I would be wondering though, I know from the other forum that you only ever want outside dogs.Cardigan Corgi's are a lot like GSDs and need a lot of human/family interaction. I think it will be harder to find a good breeder that will let you chain a Corgi up outside or leave it outside all the time in a kennel.

    Good Luck in your search. SAR takes a ton of time, money and dedication!
     
  15. dreameyce

    dreameyce New Member

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    Yup, I'm Keevas (Very proud!) breeder, and thrilled to have my working prospect puppies in great working/performance homes! Both parents are performance/work titled. Galaxy is Keeva's dam, she herds, dog agility, K9 Nosework, lost dog SAR, and is a certified medical alert service dog. I'm incredibly lucky to have Galaxy, who is from performance titled and working lines, which also happen to be top-winning show lines, including the top winning bitch, and dog in Cardigans both in her recent pedigree. I love having a breed without a big show/performance split, and hope Cardigans always stay this way!

    I have hopes/plans to breed Galaxy again this winter as long as all goes well, and of course if the breeding were to take. The stud I've chosen is in Oregon and I'm in Texas and I've not yet decided whether it would be a live breeding where I fly her up there, or shipped chilled semen. Will have to wait and see!

    Emily~
     
  16. dreameyce

    dreameyce New Member

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    There's a line of Doxies bred for blood tracking deer... recovering lost deer who've been shot and not mortally wounded. They're imported lines, but bred in the NE and shipped all over the US. Some even have AKC field titles, and conformation Championships!! Veeeery nice dogs, and if I were to ever get a Doxie, I'd got for one of them :)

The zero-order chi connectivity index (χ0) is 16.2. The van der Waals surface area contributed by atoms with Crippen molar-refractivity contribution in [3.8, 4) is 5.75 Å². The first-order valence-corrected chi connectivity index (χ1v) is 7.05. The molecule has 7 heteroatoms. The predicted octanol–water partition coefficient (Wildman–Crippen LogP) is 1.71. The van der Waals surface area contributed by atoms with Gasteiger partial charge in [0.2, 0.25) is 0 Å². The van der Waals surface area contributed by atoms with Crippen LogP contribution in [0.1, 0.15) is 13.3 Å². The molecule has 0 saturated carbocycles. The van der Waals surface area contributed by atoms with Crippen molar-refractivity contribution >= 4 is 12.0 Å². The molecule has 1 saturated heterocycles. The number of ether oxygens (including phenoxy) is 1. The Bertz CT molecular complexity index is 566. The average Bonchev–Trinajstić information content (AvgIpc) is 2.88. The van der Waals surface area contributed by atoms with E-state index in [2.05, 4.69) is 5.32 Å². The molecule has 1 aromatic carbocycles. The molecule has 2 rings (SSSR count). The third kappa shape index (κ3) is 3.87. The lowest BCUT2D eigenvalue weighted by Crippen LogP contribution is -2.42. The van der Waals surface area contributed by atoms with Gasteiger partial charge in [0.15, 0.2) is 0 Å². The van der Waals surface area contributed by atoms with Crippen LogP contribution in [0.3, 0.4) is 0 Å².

17. dreameyce

    dreameyce New Member

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    All the SAR dogs I personally know are family pets first and foremost, then working dogs. Maybe you're talking about professional dogs, like who work with PD's, fire departments, or military, and live in kennel situations? Some of those dogs are expected to work with multiple handlers/not be handler biased. All depends on the training program.

    Private SAR handlers are typically volunteers who work their personal pets in the field, on their own dime.
     
  18. dreameyce

    dreameyce New Member

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    I've noted a size bias in many sports and work, not just in SAR. As someone who has done protection sport, herding, agility, scentwork and more with her Cardis, I get biased/breedist people in all venues who simply don't like short dogs. I have to remind them though, these are cattle herding dogs, and my dogs can, and do herd cattle, sheep, goats, ducks, and chickens.
     
  19. AdrianneIsabel

    AdrianneIsabel Glutton for Crazy

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    She's referring specifically to Cliffdog who has made the choice/preference to tether/chain as opposed to kennel/crate when the dog is not interacting with it's owner. It's a personal choice but I do believe it limits the type of dogs you can own. Like I have said in another thread I would never chain a malinois in the yard unsupervised, talk about asking for trouble!

    Thank you for confirming I'm not losing my mine lol Icould have sworn I had seen a SAR Dach or two...
     
  20. Red Chrome

    Red Chrome New Member

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    That is what I was referring too.

    I don't have a problem with it cause as you said it is a personal choice. I just know the Cardigan Corgis I know are very GSD like and would absolutely not do well in a tether environment. A nice kennel during the day and inside with people at night, fine...but tethered with little interaction except training..the ones I know would not do well.

    I wouldn't chain a GSD out in the yard either. That is trouble.

    I really like what I have seen from "Chase" of Elyan Corgis. He has some awesome progeny...my friend's is a tracking machine!